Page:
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How to Write a Better Rough Draft

Writing can drive the most focused among us to devise ingenious new ways to procrastinate. Even after you’ve got a solid idea and a rough draft underway, there are still a lot of hurdles to jump to get to a polished final piece. But, if you start with a strong draft, you can streamline your writing and make it easier on yourself and all those involved with the editing process.

To save yourself a few rounds of edits and additional work, here are my go-to checks to ensure more compelling rough drafts:

  • If you’re writing a piece that has a specific word count requirement, be sure to come in close to it so that you won’t have to deal with lots of cutting or more additions in a later draft. 
  • Keep your introduction short and to the point. Long paragraphs and a buried main topic can lose potential readers before you’ve even had an opportunity to say what you want to say.
  • Remove the phrases “I think” and “In my opinion” from your work—the entire piece is your opinion, so including these phrases is unnecessary and can make you sound less sure of your stance or topic. Here are some other filler words you can cut to tighten up your writing.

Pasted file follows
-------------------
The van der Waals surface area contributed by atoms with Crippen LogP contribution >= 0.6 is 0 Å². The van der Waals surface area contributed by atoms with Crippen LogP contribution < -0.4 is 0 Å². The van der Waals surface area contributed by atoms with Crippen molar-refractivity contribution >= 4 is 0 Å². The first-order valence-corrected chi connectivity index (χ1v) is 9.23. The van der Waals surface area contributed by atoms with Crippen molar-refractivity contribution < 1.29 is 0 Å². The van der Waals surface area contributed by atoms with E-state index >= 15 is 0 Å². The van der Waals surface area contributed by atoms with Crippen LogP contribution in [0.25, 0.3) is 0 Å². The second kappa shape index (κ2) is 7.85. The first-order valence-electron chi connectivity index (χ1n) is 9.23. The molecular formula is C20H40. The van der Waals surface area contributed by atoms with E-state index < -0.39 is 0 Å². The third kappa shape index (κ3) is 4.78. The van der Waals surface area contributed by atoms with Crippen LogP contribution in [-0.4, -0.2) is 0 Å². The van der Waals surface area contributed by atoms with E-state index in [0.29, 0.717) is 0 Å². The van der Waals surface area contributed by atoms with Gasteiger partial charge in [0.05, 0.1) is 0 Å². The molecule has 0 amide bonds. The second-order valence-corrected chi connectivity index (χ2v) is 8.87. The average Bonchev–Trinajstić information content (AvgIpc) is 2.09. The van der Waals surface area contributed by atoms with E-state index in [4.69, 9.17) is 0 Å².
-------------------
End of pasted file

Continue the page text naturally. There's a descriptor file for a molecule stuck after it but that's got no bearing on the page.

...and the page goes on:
• Keep your target audience in mind to help keep your language and tone on point. Check out this post for more on why audience should be top of mind while writing.
  • Limit serial questions, rhetorical questions, parenthetical statements, dashes to set off writing, and ellipses. Used sparingly, these can be powerful writing tools that drive attention and emphasis to particular statements. But if they’re used throughout your draft, they’re not working in your favor and can make your writing seem unfocused.
  • Avoid passive voice whenever possible. It makes writing clunky, unclear, and unwieldy.
  • Take a second glance through the piece for repetition of particular words or phrases and for excessive exclamation points.

While these tips certainly won’t eliminate the need for editing, they can cut down additional work and make the writing process smoother for you. And, as a bonus, if you’re producing stronger drafts, you could also land yourself stronger placements and a reputation as a go-to contributor.

Photo by Kaitlyn Baker on Unsplash